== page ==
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Current Models of Digital Scholarly Communication:

[Forwarding from ARL - Please excuse any duplication resulting from
posting to multiple lists]

For immediate release:
November 10, 2008

For more information, contact:
Karla Hahn
Association of Research Libraries

Nancy L. Maron

Current Models of Digital Scholarly Communication ARL Releases 
Final Report from Ithaka Study Washington DC--The Association of 
Research Libraries (ARL) has released the final report from a 
study that ARL commissioned Ithaka to conduct, Current Models of 
Digital Scholarly Communication, by Nancy L. Maron and K. Kirby 
Smith, along with the database of exemplars that the study 

In the spring of 2008, ARL engaged Ithaka's Strategic Services 
Group to conduct an investigation into the range of online 
resources valued by scholars, paying special attention to those 
projects that are pushing beyond the boundaries of traditional 
formats and are considered innovative by the faculty who use 
them. The networked digital environment has enabled the creation 
of many new kinds of works, and many of these resources have 
become essential tools for scholars conducting research, building 
scholarly networks, and disseminating their ideas and work, but 
the decentralized distribution of these new-model works has made 
it difficult to fully appreciate their scope and number.

Ithaka's findings are based on a collection of resources 
identified by a volunteer field team of over 300 librarians at 46 
academic institutions in the US and Canada. Field librarians 
talked with faculty members on their campuses about the digital 
scholarly resources they find most useful and reported the works 
they identified. The authors evaluated each resource gathered by 
the field team and conducted interviews of project leaders of 11 
representative resources. Ultimately, 206 unique digital 
resources spanning eight formats were identified that met the 
study's criteria.

The study's innovative qualitative approach yielded a rich cross- 
section of today's state of the art in digital scholarly 
resources. The report profiles each of the eight genres of 
resources, including discussion of how and why the faculty 
members reported using the resources for their work, how content 
is selected for the site, and what financial sustainability 
strategies the resources are employing. Each section draws from 
the in-depth interviews to provide illustrative anecdotes and 
representative examples.

Highlights from the study's findings include:

* While some disciplines seem to lend themselves to certain 
formats of digital resource more than others, examples of 
innovative resources can be found across the humanities, social 
sciences, and scientific/ technical/medical subject areas.

* Of all the resources suggested by faculty, almost every one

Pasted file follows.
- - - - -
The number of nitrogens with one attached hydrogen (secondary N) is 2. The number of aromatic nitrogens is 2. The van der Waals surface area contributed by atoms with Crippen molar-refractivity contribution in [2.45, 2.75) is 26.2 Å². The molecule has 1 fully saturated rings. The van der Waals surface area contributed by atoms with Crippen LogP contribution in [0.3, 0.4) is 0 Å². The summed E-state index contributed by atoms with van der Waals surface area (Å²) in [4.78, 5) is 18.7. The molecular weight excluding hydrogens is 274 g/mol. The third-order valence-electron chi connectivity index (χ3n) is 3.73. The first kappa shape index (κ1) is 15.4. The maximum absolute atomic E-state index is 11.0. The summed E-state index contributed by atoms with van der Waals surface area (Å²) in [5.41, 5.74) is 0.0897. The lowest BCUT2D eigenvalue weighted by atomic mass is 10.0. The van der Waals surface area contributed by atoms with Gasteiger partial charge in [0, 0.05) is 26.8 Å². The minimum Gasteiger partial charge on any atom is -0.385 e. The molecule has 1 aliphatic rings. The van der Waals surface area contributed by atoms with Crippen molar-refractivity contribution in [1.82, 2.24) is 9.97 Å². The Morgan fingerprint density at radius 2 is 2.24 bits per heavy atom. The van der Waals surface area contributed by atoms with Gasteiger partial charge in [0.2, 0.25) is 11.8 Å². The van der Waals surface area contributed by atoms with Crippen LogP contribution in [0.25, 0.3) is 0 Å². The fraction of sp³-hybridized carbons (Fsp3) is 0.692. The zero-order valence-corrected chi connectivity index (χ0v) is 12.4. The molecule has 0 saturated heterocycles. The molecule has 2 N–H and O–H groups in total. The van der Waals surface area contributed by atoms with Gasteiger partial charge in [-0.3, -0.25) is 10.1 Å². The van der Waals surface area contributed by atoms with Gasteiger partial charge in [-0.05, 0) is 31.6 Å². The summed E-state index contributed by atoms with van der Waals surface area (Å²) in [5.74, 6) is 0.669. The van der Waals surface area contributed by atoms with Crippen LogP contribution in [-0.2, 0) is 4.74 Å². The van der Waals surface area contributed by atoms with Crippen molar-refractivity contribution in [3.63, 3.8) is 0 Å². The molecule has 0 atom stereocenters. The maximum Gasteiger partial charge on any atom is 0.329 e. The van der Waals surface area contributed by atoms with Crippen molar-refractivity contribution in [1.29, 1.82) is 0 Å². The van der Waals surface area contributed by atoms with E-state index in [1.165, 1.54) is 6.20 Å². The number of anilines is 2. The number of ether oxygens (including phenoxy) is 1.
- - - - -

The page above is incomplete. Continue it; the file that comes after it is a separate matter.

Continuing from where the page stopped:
that contained an original scholarly work operates under some 
form of peer review or editorial oversight.

* Some of the resources with greatest impact are those that have 
been around a long while.

* While some resources serve very large audiences, many digital 
publications--capable of running on relatively small budgets--are 
tailored to small, niche audiences.

* Innovations relating to multimedia content and Web 2.0 
functionality appear in some cases to blur the lines between 
resource types.

* Projects of all sizes--especially open-access sites and 
publications--employ a range of support strategies in the search 
for financial sustainability.

* The report is freely available on the ARL Web site at


The Association of Research Libraries (ARL) is a nonprofit 
organization of 123 research libraries in North America. Its 
mission is to influence the changing environment of scholarly 
communication and the public policies that affect research 
libraries and the diverse communities they serve. ARL pursues 
this mission by advancing the goals of its member research 
libraries, providing leadership in public and information policy 
to the scholarly and higher education communities, fostering the 
exchange of ideas and expertise, and shaping a future environment 
that leverages its interests with those of allied organizations. 
ARL is on the Web at http://www.arl.org/.

Ithaka is an independent not-for-profit organization whose 
mission is to accelerate the productive uses of information 
technologies for the benefit of higher education worldwide. The 
group promotes innovation in higher education by supporting 
entrepreneurial not-for-profit initiatives to develop financially 
sustainable organizational and business models. Ithaka aims to 
combine a commitment to the core values of higher education, a 
deep understanding of technology and its impact, and experience 
developing economically sustainable not-for- profit business 
models, to help advance community-wide benefits during this time 
of technological transition. Ithaka is on the Web at 
http://www.ithaka.org/ .


Karla Hahn, Director
Office of Scholarly Communications
Association of Research Libraries
21 Dupont Circle
Washington, D.C. 20036
voice: 202-296-2296
      fax: 202-872-0884
email: karla@arl.org